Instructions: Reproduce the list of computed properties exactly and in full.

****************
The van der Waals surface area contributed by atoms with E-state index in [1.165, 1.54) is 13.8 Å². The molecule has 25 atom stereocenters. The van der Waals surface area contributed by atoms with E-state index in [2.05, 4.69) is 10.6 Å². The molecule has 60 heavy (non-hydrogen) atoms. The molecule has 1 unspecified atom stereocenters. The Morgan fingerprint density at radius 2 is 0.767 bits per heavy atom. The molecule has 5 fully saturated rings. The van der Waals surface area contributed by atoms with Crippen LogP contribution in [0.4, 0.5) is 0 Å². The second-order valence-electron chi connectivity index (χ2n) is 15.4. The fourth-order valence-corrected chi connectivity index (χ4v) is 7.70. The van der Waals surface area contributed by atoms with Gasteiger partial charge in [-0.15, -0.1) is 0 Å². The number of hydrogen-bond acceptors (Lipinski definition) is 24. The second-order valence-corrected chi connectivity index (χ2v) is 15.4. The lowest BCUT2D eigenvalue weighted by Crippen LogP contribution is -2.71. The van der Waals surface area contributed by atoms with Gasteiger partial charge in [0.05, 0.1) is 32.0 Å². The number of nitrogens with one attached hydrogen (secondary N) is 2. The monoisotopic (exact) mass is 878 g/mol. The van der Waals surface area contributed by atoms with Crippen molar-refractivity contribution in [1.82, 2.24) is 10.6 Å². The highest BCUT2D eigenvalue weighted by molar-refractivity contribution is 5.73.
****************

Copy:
The van der Waals surface area contributed by atoms with E-state index in [1.165, 1.54) is 13.8 Å². The molecule has 25 atom stereocenters. The van der Waals surface area contributed by atoms with E-state index in [2.05, 4.69) is 10.6 Å². The molecule has 60 heavy (non-hydrogen) atoms. The molecule has 1 unspecified atom stereocenters. The Morgan fingerprint density at radius 2 is 0.767 bits per heavy atom. The molecule has 5 fully saturated rings. The van der Waals surface area contributed by atoms with Crippen LogP contribution in [0.4, 0.5) is 0 Å². The second-order valence-electron chi connectivity index (χ2n) is 15.4. The fourth-order valence-corrected chi connectivity index (χ4v) is 7.70. The van der Waals surface area contributed by atoms with Gasteiger partial charge in [-0.15, -0.1) is 0 Å². The number of hydrogen-bond acceptors (Lipinski definition) is 24. The second-order valence-corrected chi connectivity index (χ2v) is 15.4. The lowest BCUT2D eigenvalue weighted by Crippen LogP contribution is -2.71. The van der Waals surface area contributed by atoms with Gasteiger partial charge in [0.05, 0.1) is 32.0 Å². The number of nitrogens with one attached hydrogen (secondary N) is 2. The monoisotopic (exact) mass is 878 g/mol. The van der Waals surface area contributed by atoms with Crippen molar-refractivity contribution in [1.82, 2.24) is 10.6 Å². The highest BCUT2D eigenvalue weighted by molar-refractivity contribution is 5.73.